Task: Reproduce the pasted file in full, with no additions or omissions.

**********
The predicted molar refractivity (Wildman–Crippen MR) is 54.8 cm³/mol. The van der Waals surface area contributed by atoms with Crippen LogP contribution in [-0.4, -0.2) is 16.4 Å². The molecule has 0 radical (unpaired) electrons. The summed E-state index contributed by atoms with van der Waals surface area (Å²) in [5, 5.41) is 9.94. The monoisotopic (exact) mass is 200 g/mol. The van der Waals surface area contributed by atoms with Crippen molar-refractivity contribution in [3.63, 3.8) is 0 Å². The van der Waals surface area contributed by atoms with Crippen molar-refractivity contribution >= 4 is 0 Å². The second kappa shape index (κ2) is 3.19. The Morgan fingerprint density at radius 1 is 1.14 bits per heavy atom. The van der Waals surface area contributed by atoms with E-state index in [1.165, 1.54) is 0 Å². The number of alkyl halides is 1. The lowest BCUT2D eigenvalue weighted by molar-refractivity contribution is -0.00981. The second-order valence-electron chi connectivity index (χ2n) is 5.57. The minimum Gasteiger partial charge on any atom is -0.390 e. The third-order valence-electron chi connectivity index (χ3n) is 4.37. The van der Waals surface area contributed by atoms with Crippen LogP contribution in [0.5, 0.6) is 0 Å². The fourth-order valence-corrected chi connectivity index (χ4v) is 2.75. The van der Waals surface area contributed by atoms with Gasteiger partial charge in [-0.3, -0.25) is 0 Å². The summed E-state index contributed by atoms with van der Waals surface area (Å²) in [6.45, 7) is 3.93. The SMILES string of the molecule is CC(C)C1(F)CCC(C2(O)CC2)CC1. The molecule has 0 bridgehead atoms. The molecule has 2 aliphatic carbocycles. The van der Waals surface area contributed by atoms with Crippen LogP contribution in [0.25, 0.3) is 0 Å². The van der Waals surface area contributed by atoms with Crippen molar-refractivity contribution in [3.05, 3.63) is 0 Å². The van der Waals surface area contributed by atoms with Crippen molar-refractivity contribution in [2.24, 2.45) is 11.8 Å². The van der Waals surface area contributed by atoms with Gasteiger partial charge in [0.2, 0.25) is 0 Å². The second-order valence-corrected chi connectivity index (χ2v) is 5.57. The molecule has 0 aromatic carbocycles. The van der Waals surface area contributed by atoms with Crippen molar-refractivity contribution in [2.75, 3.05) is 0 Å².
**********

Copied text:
The predicted molar refractivity (Wildman–Crippen MR) is 54.8 cm³/mol. The van der Waals surface area contributed by atoms with Crippen LogP contribution in [-0.4, -0.2) is 16.4 Å². The molecule has 0 radical (unpaired) electrons. The summed E-state index contributed by atoms with van der Waals surface area (Å²) in [5, 5.41) is 9.94. The monoisotopic (exact) mass is 200 g/mol. The van der Waals surface area contributed by atoms with Crippen molar-refractivity contribution in [3.63, 3.8) is 0 Å². The van der Waals surface area contributed by atoms with Crippen molar-refractivity contribution >= 4 is 0 Å². The second kappa shape index (κ2) is 3.19. The Morgan fingerprint density at radius 1 is 1.14 bits per heavy atom. The van der Waals surface area contributed by atoms with E-state index in [1.165, 1.54) is 0 Å². The number of alkyl halides is 1. The lowest BCUT2D eigenvalue weighted by molar-refractivity contribution is -0.00981. The second-order valence-electron chi connectivity index (χ2n) is 5.57. The minimum Gasteiger partial charge on any atom is -0.390 e. The third-order valence-electron chi connectivity index (χ3n) is 4.37. The van der Waals surface area contributed by atoms with Crippen LogP contribution in [0.5, 0.6) is 0 Å². The fourth-order valence-corrected chi connectivity index (χ4v) is 2.75. The van der Waals surface area contributed by atoms with Gasteiger partial charge in [-0.3, -0.25) is 0 Å². The summed E-state index contributed by atoms with van der Waals surface area (Å²) in [6.45, 7) is 3.93. The SMILES string of the molecule is CC(C)C1(F)CCC(C2(O)CC2)CC1. The molecule has 0 bridgehead atoms. The molecule has 2 aliphatic carbocycles. The van der Waals surface area contributed by atoms with Crippen LogP contribution in [0.25, 0.3) is 0 Å². The van der Waals surface area contributed by atoms with Crippen molar-refractivity contribution in [3.05, 3.63) is 0 Å². The van der Waals surface area contributed by atoms with Crippen molar-refractivity contribution in [2.24, 2.45) is 11.8 Å². The van der Waals surface area contributed by atoms with Gasteiger partial charge in [0.2, 0.25) is 0 Å². The second-order valence-corrected chi connectivity index (χ2v) is 5.57. The molecule has 0 aromatic carbocycles. The van der Waals surface area contributed by atoms with Crippen molar-refractivity contribution in [2.75, 3.05) is 0 Å².